One of the goals of modern structural biology is to integrate the two traditionally distinct subfields of structural molecular biology (determination of the structures of macromolecules at atomic resolution) and structural cell biology (general architecture of of the cell and the localization of subcellular structures within it). The end result--as my research advisor at Oxford, Prof. Iain Campbell, often points out--is to be able to make a "molecular movie", at atomic resolution, of the whole cell. (Such a video might look something like this video from XVIVO and Harvard University--previously blogged about by Jake--although it would be interactive and much more detailed.) Professor Campbell laid out this goal and provided a basic introduction to structural biology when he delivered the annual Croonian Prize Lecture to the Royal Society in London on October 4th of this year. Although the presence of bright lights and a ton of cameras didn't do much for the comfort of those in attendance, this means that there's now a high quality video of the presentation (with the accompanying PowerPoint slides) available on the web.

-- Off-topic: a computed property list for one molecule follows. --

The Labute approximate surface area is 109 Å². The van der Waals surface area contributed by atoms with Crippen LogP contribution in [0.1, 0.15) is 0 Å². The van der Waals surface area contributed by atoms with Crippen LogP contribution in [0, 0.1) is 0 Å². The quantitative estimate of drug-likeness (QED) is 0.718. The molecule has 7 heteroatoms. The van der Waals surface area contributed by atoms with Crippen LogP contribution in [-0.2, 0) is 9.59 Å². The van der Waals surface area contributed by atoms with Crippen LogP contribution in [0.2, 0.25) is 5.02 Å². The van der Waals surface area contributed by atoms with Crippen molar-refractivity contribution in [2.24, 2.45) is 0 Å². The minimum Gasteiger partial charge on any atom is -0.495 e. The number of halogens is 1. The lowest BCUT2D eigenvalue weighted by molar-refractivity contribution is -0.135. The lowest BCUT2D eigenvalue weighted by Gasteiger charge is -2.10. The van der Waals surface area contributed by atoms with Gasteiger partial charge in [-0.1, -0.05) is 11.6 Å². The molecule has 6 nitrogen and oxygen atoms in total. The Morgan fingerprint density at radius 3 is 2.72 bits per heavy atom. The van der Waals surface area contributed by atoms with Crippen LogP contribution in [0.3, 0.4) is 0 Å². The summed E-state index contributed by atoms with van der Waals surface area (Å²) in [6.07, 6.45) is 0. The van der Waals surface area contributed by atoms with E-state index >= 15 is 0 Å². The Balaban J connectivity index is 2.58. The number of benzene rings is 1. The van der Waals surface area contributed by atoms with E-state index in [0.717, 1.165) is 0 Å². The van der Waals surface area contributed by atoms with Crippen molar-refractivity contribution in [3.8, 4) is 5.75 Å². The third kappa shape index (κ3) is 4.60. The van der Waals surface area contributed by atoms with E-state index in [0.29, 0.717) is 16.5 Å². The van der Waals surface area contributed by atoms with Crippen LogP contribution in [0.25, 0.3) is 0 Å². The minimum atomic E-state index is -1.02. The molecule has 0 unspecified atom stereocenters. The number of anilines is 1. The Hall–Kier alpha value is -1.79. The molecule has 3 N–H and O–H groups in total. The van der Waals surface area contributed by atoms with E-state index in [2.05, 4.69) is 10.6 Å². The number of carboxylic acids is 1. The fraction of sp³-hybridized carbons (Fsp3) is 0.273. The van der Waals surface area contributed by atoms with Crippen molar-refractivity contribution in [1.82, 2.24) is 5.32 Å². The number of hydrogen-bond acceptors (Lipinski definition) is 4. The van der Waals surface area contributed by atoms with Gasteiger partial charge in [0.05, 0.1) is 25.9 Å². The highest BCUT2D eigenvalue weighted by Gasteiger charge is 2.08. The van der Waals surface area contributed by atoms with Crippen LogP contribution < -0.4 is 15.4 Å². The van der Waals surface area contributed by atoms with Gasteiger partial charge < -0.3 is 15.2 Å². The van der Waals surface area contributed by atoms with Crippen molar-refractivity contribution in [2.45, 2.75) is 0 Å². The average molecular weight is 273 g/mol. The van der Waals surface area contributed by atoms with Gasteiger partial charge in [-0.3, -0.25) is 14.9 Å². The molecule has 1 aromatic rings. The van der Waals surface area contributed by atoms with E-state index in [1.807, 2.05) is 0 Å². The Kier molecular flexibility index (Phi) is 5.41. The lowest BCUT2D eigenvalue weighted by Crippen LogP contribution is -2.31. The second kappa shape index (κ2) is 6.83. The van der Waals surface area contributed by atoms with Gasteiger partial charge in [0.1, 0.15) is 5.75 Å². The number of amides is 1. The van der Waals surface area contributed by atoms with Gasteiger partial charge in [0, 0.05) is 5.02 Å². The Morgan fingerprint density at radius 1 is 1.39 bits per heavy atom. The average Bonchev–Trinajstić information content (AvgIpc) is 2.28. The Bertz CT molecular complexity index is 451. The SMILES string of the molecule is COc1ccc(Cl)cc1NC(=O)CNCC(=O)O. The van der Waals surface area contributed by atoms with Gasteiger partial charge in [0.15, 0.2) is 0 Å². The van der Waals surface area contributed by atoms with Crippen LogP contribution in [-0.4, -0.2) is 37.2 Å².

The lecture is aimed at a general educated audience, and although some of the terminology might be a little over the heads of those not familiar with structural biology, it provides a good starting point for exploring the field and learning about where it is heading. Although structural biology was traditionally an incredibly reductionist field, interested primarily in single, static molecules, structural biologists are increasingly studying the interactions between molecules to better understand how a what are otherwise lifeless molecules suddenly spring to life when combined together to form the living cell. Professor Campbell devotes a significant amount of time to the study of molecular interactions by NMR, the technique that we focus most of our work on. If you're interested in learning more about structural biology, it's certainly worth a look.
I watched that movie from XVIVO and was really disappointed: although the animation is pretty, the physics is all wrong. There's no diffusion or stochastic motion taken into account, so it makes the cell look like a human machine, just smaller---it makes live look intelligently designed. I'm sure it's hard to incorporate the diffusive nature of the cell into a movie, but XVIVO didn't even try!
Check out Drew Berry's animations then, for a more "realistic" look.
Hi! Are the PowerPoint slides also avalaible on the web? I can't see them...
They PowerPoint slides should play along with the lecture. They don't start until a few minutes into the video, though.